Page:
Ancient Monuments

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Nine Stone Close small stone circle

A Scheduled Monument in Birchover, Derbyshire

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Latitude: 53.1604 / 53°9'37"N

Longitude: -1.6643 / 1°39'51"W

OS Eastings: 422542.412

OS Northings: 362643.167134

OS Grid: SK225626

Mapcode National: GBR 58D.S1S

Mapcode Global: WHCDF.DTQH

Entry Name: Nine Stone Close small stone circle

Scheduled Date: 28 April 1949

Last Amended: 1 December 1993

Source: Historic England

Source ID: 1008007

English Heritage Legacy ID: 23244

County: Derbyshire

Civil Parish: Birchover

Traditional County: Derbyshire

Lieutenancy Area (Ceremonial County): Derbyshire

Church of England Parish: Youlgreave All Saints

Church of England Diocese: Derby


Nine Stone Close stone circle is located on the edge of Harthill Moor in the
eastern gritstone moors of Derbyshire. The monument is a small stone circle
and includes the four remaining upright stones and the sites of the stones
which were removed in the 18th and 19th centuries. One of the latter lies 70m
to the south where, in the late 18th century, it was taken to be used as a
gatepost in a field wall. As this stone is no longer in-situ it is not
included in the scheduling. The remaining upright stones are all c.2m high and
form the eastern arc of the original circle which had a diameter of
approximately 30m. The south-west stone has cup marks on both faces. These are
artificial incisions often found on stones incorporated into Bronze Age
ceremonial and domestic structures. They may have been purely decorative or
could have served a practical function which has not so far been recognised.
Partial excavations of the circle were carried out by Thomas Bateman in 1847,
Jewitt and Greenwell in 1877 and J P Heathcote in 1939. Numerous flints and
pot-sherds were found which date the monument to the Bronze Age. In addition,
the circle forms part of a rich prehistoric landscape on Harthill Moor which
includes Bronze Age barrows and settlement enclosures. The drystone wall which
crosses the monument is excluded from the scheduling although the ground
underneath is included.

The site of the monument is shown on the attached map extract.
It includes a 2 metre boundary around the archaeological features,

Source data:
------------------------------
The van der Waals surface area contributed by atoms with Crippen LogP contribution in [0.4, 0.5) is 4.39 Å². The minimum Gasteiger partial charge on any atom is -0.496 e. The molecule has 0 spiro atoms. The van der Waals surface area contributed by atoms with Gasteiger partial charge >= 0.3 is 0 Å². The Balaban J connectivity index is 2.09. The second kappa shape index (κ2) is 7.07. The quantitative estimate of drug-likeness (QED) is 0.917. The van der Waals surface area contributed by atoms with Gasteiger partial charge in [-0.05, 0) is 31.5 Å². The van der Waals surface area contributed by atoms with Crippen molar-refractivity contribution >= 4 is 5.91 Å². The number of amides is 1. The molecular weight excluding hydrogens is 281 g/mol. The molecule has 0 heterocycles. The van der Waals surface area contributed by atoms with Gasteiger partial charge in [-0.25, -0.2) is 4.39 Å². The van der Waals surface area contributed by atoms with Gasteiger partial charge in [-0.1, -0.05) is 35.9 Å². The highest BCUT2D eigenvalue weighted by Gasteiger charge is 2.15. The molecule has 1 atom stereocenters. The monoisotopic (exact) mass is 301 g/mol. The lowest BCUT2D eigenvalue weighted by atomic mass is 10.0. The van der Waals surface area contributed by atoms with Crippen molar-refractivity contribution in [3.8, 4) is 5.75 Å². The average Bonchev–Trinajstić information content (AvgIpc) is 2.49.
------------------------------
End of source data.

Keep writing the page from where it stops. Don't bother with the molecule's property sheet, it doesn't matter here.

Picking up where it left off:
considered to be essential for the monument's support and preservation.

Source: Historic England

Reasons for Scheduling

Stone circles are prehistoric monuments comprising one or more circles of
upright or recumbent stones. The circle of stones may be surrounded by
earthwork features such as enclosing banks and ditches. Single upright stones
may be found within the circle or outside it and avenues of stones radiating
out from the circle occur at some sites. Burial cairns may also be found close
to and on occasion within the circle. Stone circles are found throughout
England although they are concentrated in western areas, with particular
clusters in upland areas such as Bodmin and Dartmoor in the south-west and the
Lake District and the rest of Cumbria in the north-west. This distribution may
be more a reflection of present survival rather than an original pattern.
Where excavated they have been found to date from the Late Neolithic to the
Middle Bronze Age (c.2400-1000 BC). It is clear that they were carefully
designed and laid out, frequently exhibiting very regularly spaced stones, the
heights of which also appear to have been of some importance. We do not fully
understand the uses for which these monuments were originally constructed but
it is clear that they had considerable ritual importance for the societies
that used them. In many instances excavation has indicated that they provided
a focus for burials and the rituals that accompanied interment of the dead.
Some circles appear to have had a calendrical function, helping mark the
passage of time and seasons, this being indicated by the careful alignment of
stones to mark important solar or lunar events such as sunrise or sunset at
midsummer or midwinter. At other sites the spacing of individual circles
throughout the landscape has led to a suggestion that each one provided some
form of tribal gathering point for a specific social group. A small stone
circle comprises a regular or irregular ring of between 7 and 16 stones with a
diameter of between 4 and 20 metres. They are widespread throughout England
although clusters are found on Dartmoor, the North Yorkshire Moors, in the
Peak District and in the uplands of Cumbria and Northumberland. Of the 250 or
so stone circles identified in England, over 100 are examples of small stone
circles. As a rare monument type which provides an important insight into
prehistoric ritual activity, all surviving examples are worthy of

Nine Stone Close stone circle is larger in diameter than most small stone
circles and so demonstrates well the diversity of form of this class of
monument. Although a number of stones have been removed, the interior of the
monument is largely undisturbed and retains significant archaeological

Source: Historic England


Books and journals
Bateman, T, Vestiges of the Antiquities of Derbyshire, (1849), 102
Marsden, B M, The Burial Mounds of Derbyshire , (1977), 43
Radley, J, Bronze Age Ringworks in the Pennines25
Barnatt, J, 'Sheffield Arch. Monograph 1' in The Henges, Stone Circles and Ringcairns of the Peak District, (1990)
Heathcote, J P, 'Derbyshire Archaeological Journal' in The Nine Stones, Harthill Moor, , Vol. 60, (1939), 126-8
Rooke, H, 'Archaeologia' in Archaeologia , (1782)
Barnatt, John, (1992)

Source: Historic England

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